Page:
STATE BY STATE: 11.4M QHPs *confirmed* thru 12/31; 11.6M *estimated*
2018 MIDTERM ELECTION
Time: D H M S
OK. Today saw fresh enrollment updates from Rhode Island (nominal), Covered California (impressive) and, most significantly, HealthCare.Gov (which not only covers 39 states, but also finally includes auto-renewals). I now have auto-renewal for 48 states + DC included in the mix, and the numbers are current through 12/31/16 or later for 41 of them. I still have no data whatsoever from Vermont (ironic, given their history of progressive healthcare policy, Bernie Sanders, etc), and only very limited data out of New York (they mentioned 55,000 enrollments over a 3-day period just ahead of the December deadline, but nothing from before or after that).
Still, NY and VT aside, this is about as comprehensive as I can expect. As of New Year's Eve, I've confirmed 11,413,570 QHP selections via the ACA exchanges, broken out by state below. Assuming another 22K or so in Vermont and an additional 168K via New York, plus a few thousand more collectively from the missing dates in MA, CT, DC, ID, CO, MD, WA and MN and the grand total should be just over 11.6 million nationally.
It's pretty clear to me now that, barring a last-minute panic-surge over the final 11 days of the Open Enrollment Period due to the shock of realizing that yes, Donald J. Trump really did become President of the United States starting January 20th, 2017, there's very little chance of achieving the pre-election projection of 13.8 million exchange-based QHP selections made by both the HHS Dept. and myself.
Now, to be fair, both HHS and myself used a range in our original projections: HHS figured it would come in somewhere between 12.8 - 14.9 million; mine was a tighter range: 13.5 - 14.0 million. 13.8 million is simply the mid-point of each. Therefore, the odds are still very high that the final tally will end up at the lower end of either my or their range.
Here's the state-by-state breakdown. In order to hit the 13.8 million mark by the end of January, each state should have reached around 89% of my target number. As you can see, only 21 are there (8 are ahead of my projections; another 13 are exactly where I was expecting). Three states (Hawaii, Massachusetts and South Dakota) have actually already broken my 1/31 target, which is excellent. The problem is that two of the three have tiny populations, and none of the other states ahead of schedule (Utah, Connecticut, Oklahoma, Wyoming and Oregon) are huge either, so that doesn't help much.
On the down side, there are a whopping 28 states which are behind where I'd expect them to be at the moment...including big ones like Florida, Texas, Georgia and North Carolina.
Towards the bottom of the list, Louisiana has an obvious excuse: They expanded Medicaid back in July, which I forgot to take into account--Medicaid expansion actually siphoned off a good 50,000+ low-income residents who earn below 138% FPL. This is a great thing for them and the Medicaid program, and could potentially actually help the exchange risk pool...but it does mean that they're only at around 67% of target instead of 90%.
Minnesota is a different story. They started out Open Enrollment with a bang, racking up enrollees at up to 12x last year's pace...but that was mainly due to their unique "enrollment cap" policy this year. Once the caps were filled and current enrollees were all squared away, new enrollments appear to have dropped off dramatically. They're now dead last percent-of-target wise (again, I can't include NY or VT here since neither has enough data available).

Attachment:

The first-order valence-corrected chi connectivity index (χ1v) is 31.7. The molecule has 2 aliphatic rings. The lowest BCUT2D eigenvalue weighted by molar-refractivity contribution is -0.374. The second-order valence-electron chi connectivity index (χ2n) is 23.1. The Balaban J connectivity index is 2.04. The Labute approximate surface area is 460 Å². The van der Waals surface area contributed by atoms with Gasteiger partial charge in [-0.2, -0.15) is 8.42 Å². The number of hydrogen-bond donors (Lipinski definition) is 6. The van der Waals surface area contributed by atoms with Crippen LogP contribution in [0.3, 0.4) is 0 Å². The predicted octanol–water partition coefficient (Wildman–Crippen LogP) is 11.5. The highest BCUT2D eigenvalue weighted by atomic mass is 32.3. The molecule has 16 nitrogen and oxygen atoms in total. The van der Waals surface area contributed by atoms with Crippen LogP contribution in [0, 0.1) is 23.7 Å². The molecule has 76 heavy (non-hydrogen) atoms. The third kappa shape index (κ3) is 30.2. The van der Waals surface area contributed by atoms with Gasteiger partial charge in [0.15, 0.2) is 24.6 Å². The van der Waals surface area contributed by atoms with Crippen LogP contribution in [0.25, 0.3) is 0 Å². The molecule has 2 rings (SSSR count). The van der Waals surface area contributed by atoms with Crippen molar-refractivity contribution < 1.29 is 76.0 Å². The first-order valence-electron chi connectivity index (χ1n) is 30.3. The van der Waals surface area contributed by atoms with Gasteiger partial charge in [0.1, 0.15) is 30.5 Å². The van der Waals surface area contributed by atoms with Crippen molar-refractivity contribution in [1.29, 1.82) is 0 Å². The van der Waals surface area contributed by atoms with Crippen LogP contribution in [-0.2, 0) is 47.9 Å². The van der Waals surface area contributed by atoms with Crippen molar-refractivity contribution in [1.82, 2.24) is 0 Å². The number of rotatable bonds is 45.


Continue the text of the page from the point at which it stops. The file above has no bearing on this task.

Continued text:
Now that all renewals (active or automatic) have been factored in, the only way to hit the 13.8 million mark is gonna be via new enrollees. As I noted earlier, last year only 1.42 million new enrollees were added in the final 37 days of Open Enrollment (around 38.4K/day). This year, to hit 13.8M, they'd have to tack on another 2.2 million, in only 31 days (around 69.4K/day).
How likely is this to happen? Well, again, if Hillary Clinton had won the Presidency and the numbers to date were exactly what they are now, I'd guess perhaps 1.7 million new enrollees would sign up in that time, for a grand total of around 13.3 million.
However, that's not the case. Donald Trump will be sworn into office in 16 days, while Congressional Republcians are tripping over themselves (literally?) to wipe out the Affordable Care Act either entirely or partly anyway. I have no idea what impact, if any, that will have on the final "surge" which I'd normally expect over the final week or so. It might flatline completely, leading to no more than 13 million total enrollees or even fewer. On the other hand, there might be a last-minute panic as people realize that this really is their last chance to receive subsidized coverage (for one year, anyway), which could lead to a dramatic spike at the end.
If you held a gun to my head right now, I'd say that around 13.3 million QHP selections nationally is a reasonable revised projection as of 1/31/17. This would be slightly below my lower range (13.5M) but still well above HHS's (12.8M). It would be roughly 5% above last year's tally...which may be disappointing, but again, given the election results, we're already way above the disaster I was expecting on Nov. 9th. It's all a matter of perspective.